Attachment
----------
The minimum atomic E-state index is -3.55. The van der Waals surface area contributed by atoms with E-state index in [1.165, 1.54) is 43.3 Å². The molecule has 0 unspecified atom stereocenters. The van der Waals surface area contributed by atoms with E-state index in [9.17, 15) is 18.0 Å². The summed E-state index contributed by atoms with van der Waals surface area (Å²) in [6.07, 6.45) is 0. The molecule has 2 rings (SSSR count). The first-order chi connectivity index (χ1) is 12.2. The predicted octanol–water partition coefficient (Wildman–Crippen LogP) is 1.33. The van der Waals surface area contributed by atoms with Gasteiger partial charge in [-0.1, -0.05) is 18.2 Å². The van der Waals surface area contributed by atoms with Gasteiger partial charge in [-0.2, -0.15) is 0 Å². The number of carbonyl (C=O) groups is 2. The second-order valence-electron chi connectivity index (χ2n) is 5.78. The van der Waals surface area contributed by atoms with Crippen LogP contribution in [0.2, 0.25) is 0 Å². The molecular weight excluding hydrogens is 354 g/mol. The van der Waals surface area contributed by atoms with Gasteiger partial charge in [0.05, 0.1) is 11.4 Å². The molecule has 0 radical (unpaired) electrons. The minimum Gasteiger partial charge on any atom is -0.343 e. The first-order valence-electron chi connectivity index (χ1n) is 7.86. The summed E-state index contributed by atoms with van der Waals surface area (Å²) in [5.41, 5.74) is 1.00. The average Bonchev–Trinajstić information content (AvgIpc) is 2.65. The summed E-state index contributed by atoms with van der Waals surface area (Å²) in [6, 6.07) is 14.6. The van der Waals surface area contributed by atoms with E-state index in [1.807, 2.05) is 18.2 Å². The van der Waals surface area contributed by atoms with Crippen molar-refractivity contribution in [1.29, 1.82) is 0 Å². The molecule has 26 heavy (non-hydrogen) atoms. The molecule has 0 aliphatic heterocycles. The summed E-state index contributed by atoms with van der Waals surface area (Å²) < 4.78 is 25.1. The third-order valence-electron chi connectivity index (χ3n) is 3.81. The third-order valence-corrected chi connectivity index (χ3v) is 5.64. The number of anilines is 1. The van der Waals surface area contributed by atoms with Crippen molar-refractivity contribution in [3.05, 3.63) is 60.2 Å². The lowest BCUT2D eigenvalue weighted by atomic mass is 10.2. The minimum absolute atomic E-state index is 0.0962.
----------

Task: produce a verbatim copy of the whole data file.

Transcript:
The minimum atomic E-state index is -3.55. The van der Waals surface area contributed by atoms with E-state index in [1.165, 1.54) is 43.3 Å². The molecule has 0 unspecified atom stereocenters. The van der Waals surface area contributed by atoms with E-state index in [9.17, 15) is 18.0 Å². The summed E-state index contributed by atoms with van der Waals surface area (Å²) in [6.07, 6.45) is 0. The molecule has 2 rings (SSSR count). The first-order chi connectivity index (χ1) is 12.2. The predicted octanol–water partition coefficient (Wildman–Crippen LogP) is 1.33. The van der Waals surface area contributed by atoms with Gasteiger partial charge in [-0.1, -0.05) is 18.2 Å². The van der Waals surface area contributed by atoms with Gasteiger partial charge in [-0.2, -0.15) is 0 Å². The number of carbonyl (C=O) groups is 2. The second-order valence-electron chi connectivity index (χ2n) is 5.78. The van der Waals surface area contributed by atoms with Crippen LogP contribution in [0.2, 0.25) is 0 Å². The molecular weight excluding hydrogens is 354 g/mol. The van der Waals surface area contributed by atoms with Gasteiger partial charge in [0.05, 0.1) is 11.4 Å². The molecule has 0 radical (unpaired) electrons. The minimum Gasteiger partial charge on any atom is -0.343 e. The first-order valence-electron chi connectivity index (χ1n) is 7.86. The summed E-state index contributed by atoms with van der Waals surface area (Å²) in [5.41, 5.74) is 1.00. The average Bonchev–Trinajstić information content (AvgIpc) is 2.65. The summed E-state index contributed by atoms with van der Waals surface area (Å²) in [6, 6.07) is 14.6. The van der Waals surface area contributed by atoms with E-state index in [1.807, 2.05) is 18.2 Å². The van der Waals surface area contributed by atoms with Crippen molar-refractivity contribution in [1.29, 1.82) is 0 Å². The molecule has 26 heavy (non-hydrogen) atoms. The molecule has 0 aliphatic heterocycles. The summed E-state index contributed by atoms with van der Waals surface area (Å²) < 4.78 is 25.1. The third-order valence-electron chi connectivity index (χ3n) is 3.81. The third-order valence-corrected chi connectivity index (χ3v) is 5.64. The number of anilines is 1. The van der Waals surface area contributed by atoms with Crippen molar-refractivity contribution in [3.05, 3.63) is 60.2 Å². The lowest BCUT2D eigenvalue weighted by atomic mass is 10.2. The minimum absolute atomic E-state index is 0.0962.